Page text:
This Muslim-Themed Porn Is Trying to "Empower" Middle Eastern Women

The opening scene of the trailer for the upcoming porn film Women of the Middle East features a woman in fishnets, high heels and a black thong, who leads a man around by the collar before straddling him and gazing deeply into his eyes. 

While such a scene is pretty much par for the course in porn, there's a twist: The woman is wearing a niqab, a traditional Muslim head covering worn by women in the Middle East. 

Source: PornFidelity.com/Kelly Madison Media

Women in the Middle East is a film by the adult production company PornFidelity, run by husband-and-wife team Ryan Madison (who plays multiple roles in the film, including that of a Saudi businessman) and Kelly Madison. The film features four pornographic vignettes starring Pakistani-American performer Nadia Ali and the half-Iranian, half-Tunisian Arabelle Raphael, as well as so-called "ethnic" performers like Nikki Knightly and Karmen Bella.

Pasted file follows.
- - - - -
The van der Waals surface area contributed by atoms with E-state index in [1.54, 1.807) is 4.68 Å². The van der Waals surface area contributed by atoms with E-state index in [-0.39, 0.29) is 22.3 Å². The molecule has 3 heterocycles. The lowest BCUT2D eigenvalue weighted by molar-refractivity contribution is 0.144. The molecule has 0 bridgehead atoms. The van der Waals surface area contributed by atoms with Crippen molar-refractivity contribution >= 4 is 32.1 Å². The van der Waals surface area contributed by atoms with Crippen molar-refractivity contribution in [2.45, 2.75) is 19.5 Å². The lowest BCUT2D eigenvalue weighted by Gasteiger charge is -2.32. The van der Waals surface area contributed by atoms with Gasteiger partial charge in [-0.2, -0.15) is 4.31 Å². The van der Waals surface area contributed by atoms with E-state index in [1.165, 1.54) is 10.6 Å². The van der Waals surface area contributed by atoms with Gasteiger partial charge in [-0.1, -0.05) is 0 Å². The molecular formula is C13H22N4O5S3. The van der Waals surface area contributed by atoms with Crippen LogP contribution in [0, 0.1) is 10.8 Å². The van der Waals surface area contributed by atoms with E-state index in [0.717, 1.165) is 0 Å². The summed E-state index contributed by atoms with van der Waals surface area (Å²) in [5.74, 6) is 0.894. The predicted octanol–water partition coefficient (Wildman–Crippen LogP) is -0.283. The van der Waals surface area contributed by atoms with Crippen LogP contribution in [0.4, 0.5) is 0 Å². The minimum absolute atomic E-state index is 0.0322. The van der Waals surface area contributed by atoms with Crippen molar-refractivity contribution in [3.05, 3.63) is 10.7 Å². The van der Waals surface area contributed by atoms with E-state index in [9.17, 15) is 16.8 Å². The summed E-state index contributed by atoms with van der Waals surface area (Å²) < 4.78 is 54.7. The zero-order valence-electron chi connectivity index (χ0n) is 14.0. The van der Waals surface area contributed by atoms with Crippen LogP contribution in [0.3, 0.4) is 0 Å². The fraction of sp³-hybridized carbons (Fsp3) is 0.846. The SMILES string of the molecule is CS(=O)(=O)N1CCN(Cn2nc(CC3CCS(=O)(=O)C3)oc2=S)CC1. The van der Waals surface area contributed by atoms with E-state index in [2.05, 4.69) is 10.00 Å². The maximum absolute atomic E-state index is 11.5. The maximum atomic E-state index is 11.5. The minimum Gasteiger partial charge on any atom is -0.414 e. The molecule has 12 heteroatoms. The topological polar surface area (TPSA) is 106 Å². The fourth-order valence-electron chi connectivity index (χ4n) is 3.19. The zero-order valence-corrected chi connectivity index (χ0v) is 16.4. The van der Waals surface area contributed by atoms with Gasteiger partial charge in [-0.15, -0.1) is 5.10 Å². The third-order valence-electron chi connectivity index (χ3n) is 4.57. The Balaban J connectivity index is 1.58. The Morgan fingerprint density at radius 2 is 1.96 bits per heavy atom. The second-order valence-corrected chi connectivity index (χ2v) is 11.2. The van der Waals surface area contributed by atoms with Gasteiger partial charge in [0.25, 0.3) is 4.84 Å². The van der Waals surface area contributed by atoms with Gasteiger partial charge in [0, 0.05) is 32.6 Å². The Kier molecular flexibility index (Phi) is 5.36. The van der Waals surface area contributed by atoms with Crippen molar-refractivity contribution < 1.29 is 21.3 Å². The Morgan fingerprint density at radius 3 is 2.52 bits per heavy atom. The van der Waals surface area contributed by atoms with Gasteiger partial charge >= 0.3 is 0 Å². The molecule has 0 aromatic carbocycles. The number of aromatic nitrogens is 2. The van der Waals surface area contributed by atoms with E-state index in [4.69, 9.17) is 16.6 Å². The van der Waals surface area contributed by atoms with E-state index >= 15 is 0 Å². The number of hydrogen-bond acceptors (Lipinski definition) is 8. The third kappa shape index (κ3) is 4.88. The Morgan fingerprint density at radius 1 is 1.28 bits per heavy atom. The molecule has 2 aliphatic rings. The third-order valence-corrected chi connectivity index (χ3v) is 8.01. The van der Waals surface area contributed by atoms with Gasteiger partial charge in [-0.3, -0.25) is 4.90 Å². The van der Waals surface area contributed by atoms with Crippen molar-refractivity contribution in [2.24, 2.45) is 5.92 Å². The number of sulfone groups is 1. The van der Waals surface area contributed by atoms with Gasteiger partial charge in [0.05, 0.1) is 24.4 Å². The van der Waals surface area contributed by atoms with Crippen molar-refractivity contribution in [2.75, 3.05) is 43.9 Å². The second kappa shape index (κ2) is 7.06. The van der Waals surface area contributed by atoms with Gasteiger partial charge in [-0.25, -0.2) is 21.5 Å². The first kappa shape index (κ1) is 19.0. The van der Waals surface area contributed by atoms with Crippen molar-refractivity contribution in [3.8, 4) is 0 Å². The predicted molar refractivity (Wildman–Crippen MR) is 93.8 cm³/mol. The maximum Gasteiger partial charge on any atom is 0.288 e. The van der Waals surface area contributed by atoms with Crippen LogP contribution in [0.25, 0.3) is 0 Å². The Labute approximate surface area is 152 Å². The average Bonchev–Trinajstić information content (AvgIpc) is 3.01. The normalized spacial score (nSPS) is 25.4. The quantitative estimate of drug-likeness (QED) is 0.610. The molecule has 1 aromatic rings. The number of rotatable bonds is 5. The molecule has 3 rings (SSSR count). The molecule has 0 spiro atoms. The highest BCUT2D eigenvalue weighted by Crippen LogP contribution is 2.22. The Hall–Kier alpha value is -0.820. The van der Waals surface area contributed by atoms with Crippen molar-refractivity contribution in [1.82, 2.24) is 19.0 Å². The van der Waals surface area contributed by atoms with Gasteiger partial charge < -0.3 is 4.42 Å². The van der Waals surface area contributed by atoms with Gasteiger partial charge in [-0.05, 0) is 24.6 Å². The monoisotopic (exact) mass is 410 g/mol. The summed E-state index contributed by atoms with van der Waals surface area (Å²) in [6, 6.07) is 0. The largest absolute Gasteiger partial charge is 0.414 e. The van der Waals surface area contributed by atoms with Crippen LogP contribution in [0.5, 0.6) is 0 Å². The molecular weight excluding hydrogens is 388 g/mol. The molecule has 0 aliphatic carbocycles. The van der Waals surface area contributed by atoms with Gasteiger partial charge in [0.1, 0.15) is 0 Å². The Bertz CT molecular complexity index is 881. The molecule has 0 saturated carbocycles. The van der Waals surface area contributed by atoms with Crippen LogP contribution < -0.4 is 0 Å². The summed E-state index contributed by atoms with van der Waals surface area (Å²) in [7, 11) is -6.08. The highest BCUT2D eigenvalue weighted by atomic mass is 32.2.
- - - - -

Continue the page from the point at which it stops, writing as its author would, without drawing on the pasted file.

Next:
The women recreate various stereotypical Middle Eastern tropes: the subjugated wife, the sexy belly dancer, the trafficked prostitute, etc. But, as evidenced by the opening scene of the trailer, the film hopes to subvert these stereotypes by portraying Muslim women as sexy and empowered. 

"I didn't want to do a 'just put her in a burqa and do a big gang-bang' type thing," Kelly Madison told Mic. "I thought I'd put a little bit of my feminism in this video. I had to put my own social commentary into it." 

There's nothing new about fetishizing Middle Eastern women: While seeing a woman in traditional Muslim garb pop up in porn is indeed shocking, it's not exactly unprecedented. If you Google "hijab porn" or "Muslim porn," you'll find hundreds of thousands of videos with such culturally sensitive titles as "Arab Muslim with Nice Tits Gets Fucked" or "Paki Aunty in White Burqa Enjoys Muslim Sex." 

The clips typically depict women in traditional Muslim head coverings or full-body burqas performing a wide range of sex acts — as Lebanese-American porn star Mia Khalifa did in Mia Khalifa Is Cumming to Dinner, which prompted an enormous backlash in the Muslim world when it was released in November 2014. It also led to a huge spike in the popularity of Muslim-themed porn: According to Google Trends, searches for "hijab porn" have been on the rise for quite some time, with searches spiking after Khalifa's scene made headlines in January.